Just as politicians and propagandists twist perfectly serviceable, harmless words into mnemonic abbreviations for whatever and whoever they oppose, the completely understandable phrase “food wine” has been pummeled into a state of mockery by concentration-loving critics. As part of my little series on the Olympics and wine, I’d like to reclaim the phrase…or at least, its intent.
I don’t wish to defend all the practices that, allegedly, led to the term’s downfall. As with “elegance,” there is a difference between the intended meaning of the term and its employment as an excuse for overcropping, too-early harvesting, or overly-timid winemaking. Of course, some wines are elegant, and some wines are better with food than without, and the modern redefinition of both terms (by critics and their acolytes) into synonyms for “bad wine” is as unfortunate as it is wrong-headed. It’s oenological demagoguery.
There exists a large segment of the wine-drinking population who believe not just that wine can be a cocktail, but that it must be a cocktail. That is to say, a wine has achieved its ultimate destiny when it can be sipped, pleasurably, in isolation, and any wine that cannot live up to this standard is somehow lessened.
Cocktail-supplanting is indeed one of the many possible functions of wine. But to insist on its primacy, dismissing all other uses as subordinate, is an exceedingly narrow view. It’s a little like claiming that the important function for mustard is to top a hot dog.
After all, there’s more than one kind of mustard. The fluorescent yellow glop that American children squeeze on their tubes of mystery meat would ruin a carefully-constructed French sauce that calls for a finishing swirl of Dijon. Likewise, those same children probably wouldn’t want a Swedish brown, or beer-infused whole-grain, or spicy English mustard on their hot dog. Mustards exist in both industrial/commercial and artisanal forms, and the latter come from a wide variety of source and ingredient variants, the better to tailor mustard to a wide variety of individual uses and tastes. No one who loves the condiment thinks that there’s one mustard to rule them all…a mustard that must perform at its peak in all situations, supplanting all others, or that there’s only one function for that ruling mustard. The same is true for aficionados of tea, of honey, of bread, of…well, I could go on for a long, long while.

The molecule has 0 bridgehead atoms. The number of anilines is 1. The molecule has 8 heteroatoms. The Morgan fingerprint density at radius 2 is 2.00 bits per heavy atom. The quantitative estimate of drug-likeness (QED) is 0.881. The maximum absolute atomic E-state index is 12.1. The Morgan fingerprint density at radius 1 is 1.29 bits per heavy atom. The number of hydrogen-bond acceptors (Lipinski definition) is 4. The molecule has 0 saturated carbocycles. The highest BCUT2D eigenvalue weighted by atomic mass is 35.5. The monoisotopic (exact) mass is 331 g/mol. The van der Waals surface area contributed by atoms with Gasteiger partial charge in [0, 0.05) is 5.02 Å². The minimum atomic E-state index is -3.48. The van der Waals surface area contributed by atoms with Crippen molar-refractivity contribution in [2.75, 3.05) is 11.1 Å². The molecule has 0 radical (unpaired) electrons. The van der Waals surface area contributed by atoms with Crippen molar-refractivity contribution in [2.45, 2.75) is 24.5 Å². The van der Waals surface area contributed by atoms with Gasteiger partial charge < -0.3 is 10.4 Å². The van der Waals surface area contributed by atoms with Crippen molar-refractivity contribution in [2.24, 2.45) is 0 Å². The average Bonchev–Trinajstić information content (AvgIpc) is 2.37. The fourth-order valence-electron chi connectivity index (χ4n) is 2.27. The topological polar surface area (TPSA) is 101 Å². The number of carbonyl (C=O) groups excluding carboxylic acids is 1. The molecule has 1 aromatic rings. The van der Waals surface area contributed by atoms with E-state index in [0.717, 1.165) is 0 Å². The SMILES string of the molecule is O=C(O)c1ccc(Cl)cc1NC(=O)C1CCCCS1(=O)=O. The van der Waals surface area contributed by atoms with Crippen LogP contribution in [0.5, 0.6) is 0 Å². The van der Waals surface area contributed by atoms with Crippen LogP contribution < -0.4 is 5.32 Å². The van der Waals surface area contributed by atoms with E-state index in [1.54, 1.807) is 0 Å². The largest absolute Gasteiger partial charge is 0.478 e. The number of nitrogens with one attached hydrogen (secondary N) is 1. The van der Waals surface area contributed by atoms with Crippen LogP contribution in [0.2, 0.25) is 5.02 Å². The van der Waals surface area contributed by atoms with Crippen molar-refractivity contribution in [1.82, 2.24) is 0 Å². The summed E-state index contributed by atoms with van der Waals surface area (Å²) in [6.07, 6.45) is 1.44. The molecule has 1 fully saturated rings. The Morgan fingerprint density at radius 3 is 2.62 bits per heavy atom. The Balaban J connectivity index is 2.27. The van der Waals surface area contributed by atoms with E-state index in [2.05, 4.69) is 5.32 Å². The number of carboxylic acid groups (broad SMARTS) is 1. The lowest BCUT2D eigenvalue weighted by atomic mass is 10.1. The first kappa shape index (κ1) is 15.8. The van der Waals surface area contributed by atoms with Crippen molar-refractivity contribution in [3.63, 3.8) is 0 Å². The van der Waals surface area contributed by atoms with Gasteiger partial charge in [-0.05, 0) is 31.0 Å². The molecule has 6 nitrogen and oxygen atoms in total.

Shaun White is the best at what he does. But at the Olympics, we don’t see him doing snowboard cross or the parallel slalom. It’s not that he’s not capable of competing, or even succeeding, at either, it’s that he’s unquestionably the king of the halfpipe. Part of the reason he’s so good is that he specializes in it, devoting the majority of his time and attention to that singular purpose. Other events have their own specialists and stars that are fashioned in the same way, and who one won’t find in the halfpipe competing against White, either.
Bode Miller doesn’t do aerials. He doesn’t do moguls. He doesn’t do the biathlon. And he doesn’t snowboard. Oh, he might give any of these activities a shot in his free time, but when it comes to demonstrating the pinnacle of his skills, you’ll find him on the steeps, competing in the Alpine disciplines. It’s what he does, and he’s among the best in the world. We don’t need or expect him to be good at anything else, and in fact to attempt to change sports would likely lessen his ability to perform at the highest level of Alpine skiing.
The same is true across the various Olympic disciplines. How many Nordic skiing events are there? With guns, without guns. Skating vs. classic. Sprints and marathons. Off the jumps and on the flats, or sometimes combining the two. Individual and team. And that’s just one small category of sport. Do Samuel Kamau Wanjiru and Usain Bolt compete against each other? No, and no one asks them to, nor thinks less of their abilities because they don’t do so. Is the standard of greatness for either somewhere in the middle…say, their ability to run a 1500 meter race? No.
Athletes specialize. It’s how they achieve greatness. Once in a great while, there’s a multidisciplinary success (e.g. Michael Phelps, though even he isn’t to be found on the archery field, much less paddling a kayak or atop a horse), but these are rarities. Usually, the 50 meter freestyle and the 200 meter butterfly stars are different people (and even Phelps doesn’t excel at the former). We don’t expect a sprinter to win the marathon, and we don’t expect a bobsledder to strap herself to a snowboard. And yet, many of us expect the wine in our glass to be judged first and foremost as a cocktail, no matter its intended form, function, or specialization. Why?
Wines can be specialists as well. They have different situational uses – a prosecco, a Madiran, and a liqueur tokay are rarely interchangeable, for example – and they have different qualities within those specializations. Sauvignon blanc and gewürztraminer do not go with the same foods. No, there’s no law against pretending otherwise, but there’s a measure of disrespect for the intent of the wine by insisting on their interchangeability. A high-acid, unoaked red from a region lush with tomato-based sauces is not intended as a sipping wine, it’s intended as a counterpoint to, and partner with, those sauces. No, there’s no rule that one can’t have a glass before or after dinner, but that glass is missing something of its purpose and intent.
We might be able to put Michael Phelps on skis and find that his innate athleticism would allow him to perform with some measure of skill. But he’ll likely never achieve what he can in the pool. And we can put a Taurasi in our cocktail glass, but it’s not likely to express everything it does with a slow braise of wild game. To insist otherwise is to insist that Phelps does, in fact, belong on a horse. And who wants to see that?